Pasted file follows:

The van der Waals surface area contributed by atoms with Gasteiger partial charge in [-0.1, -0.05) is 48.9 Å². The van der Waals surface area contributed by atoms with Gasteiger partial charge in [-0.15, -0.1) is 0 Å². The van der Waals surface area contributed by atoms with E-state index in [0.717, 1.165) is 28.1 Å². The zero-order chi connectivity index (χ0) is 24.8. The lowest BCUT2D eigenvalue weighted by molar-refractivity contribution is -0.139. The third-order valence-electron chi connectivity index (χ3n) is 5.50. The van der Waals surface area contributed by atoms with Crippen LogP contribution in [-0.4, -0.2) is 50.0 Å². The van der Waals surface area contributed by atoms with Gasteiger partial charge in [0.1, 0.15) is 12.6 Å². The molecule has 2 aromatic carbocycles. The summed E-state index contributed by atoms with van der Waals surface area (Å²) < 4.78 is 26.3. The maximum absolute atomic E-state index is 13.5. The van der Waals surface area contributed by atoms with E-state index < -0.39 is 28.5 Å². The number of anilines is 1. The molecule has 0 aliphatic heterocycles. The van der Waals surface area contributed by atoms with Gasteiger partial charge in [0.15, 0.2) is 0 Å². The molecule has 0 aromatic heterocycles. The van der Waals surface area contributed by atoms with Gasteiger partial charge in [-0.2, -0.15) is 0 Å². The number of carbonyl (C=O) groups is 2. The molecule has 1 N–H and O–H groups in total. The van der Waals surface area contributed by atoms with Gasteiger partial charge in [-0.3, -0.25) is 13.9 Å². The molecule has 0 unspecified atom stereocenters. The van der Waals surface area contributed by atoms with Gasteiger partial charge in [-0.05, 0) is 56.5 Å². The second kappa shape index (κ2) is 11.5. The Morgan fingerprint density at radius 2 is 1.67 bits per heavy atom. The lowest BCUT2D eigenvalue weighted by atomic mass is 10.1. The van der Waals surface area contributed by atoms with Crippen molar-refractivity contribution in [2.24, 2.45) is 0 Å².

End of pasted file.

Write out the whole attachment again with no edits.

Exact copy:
The van der Waals surface area contributed by atoms with Gasteiger partial charge in [-0.1, -0.05) is 48.9 Å². The van der Waals surface area contributed by atoms with Gasteiger partial charge in [-0.15, -0.1) is 0 Å². The van der Waals surface area contributed by atoms with E-state index in [0.717, 1.165) is 28.1 Å². The zero-order chi connectivity index (χ0) is 24.8. The lowest BCUT2D eigenvalue weighted by molar-refractivity contribution is -0.139. The third-order valence-electron chi connectivity index (χ3n) is 5.50. The van der Waals surface area contributed by atoms with Crippen LogP contribution in [-0.4, -0.2) is 50.0 Å². The van der Waals surface area contributed by atoms with Gasteiger partial charge in [0.1, 0.15) is 12.6 Å². The molecule has 2 aromatic carbocycles. The summed E-state index contributed by atoms with van der Waals surface area (Å²) < 4.78 is 26.3. The maximum absolute atomic E-state index is 13.5. The van der Waals surface area contributed by atoms with E-state index < -0.39 is 28.5 Å². The number of anilines is 1. The molecule has 0 aliphatic heterocycles. The van der Waals surface area contributed by atoms with Gasteiger partial charge in [0.15, 0.2) is 0 Å². The molecule has 0 aromatic heterocycles. The van der Waals surface area contributed by atoms with Gasteiger partial charge in [-0.2, -0.15) is 0 Å². The number of carbonyl (C=O) groups is 2. The molecule has 1 N–H and O–H groups in total. The van der Waals surface area contributed by atoms with Gasteiger partial charge in [-0.3, -0.25) is 13.9 Å². The molecule has 0 unspecified atom stereocenters. The van der Waals surface area contributed by atoms with Gasteiger partial charge in [-0.05, 0) is 56.5 Å². The second kappa shape index (κ2) is 11.5. The Morgan fingerprint density at radius 2 is 1.67 bits per heavy atom. The lowest BCUT2D eigenvalue weighted by atomic mass is 10.1. The van der Waals surface area contributed by atoms with Crippen molar-refractivity contribution in [2.24, 2.45) is 0 Å².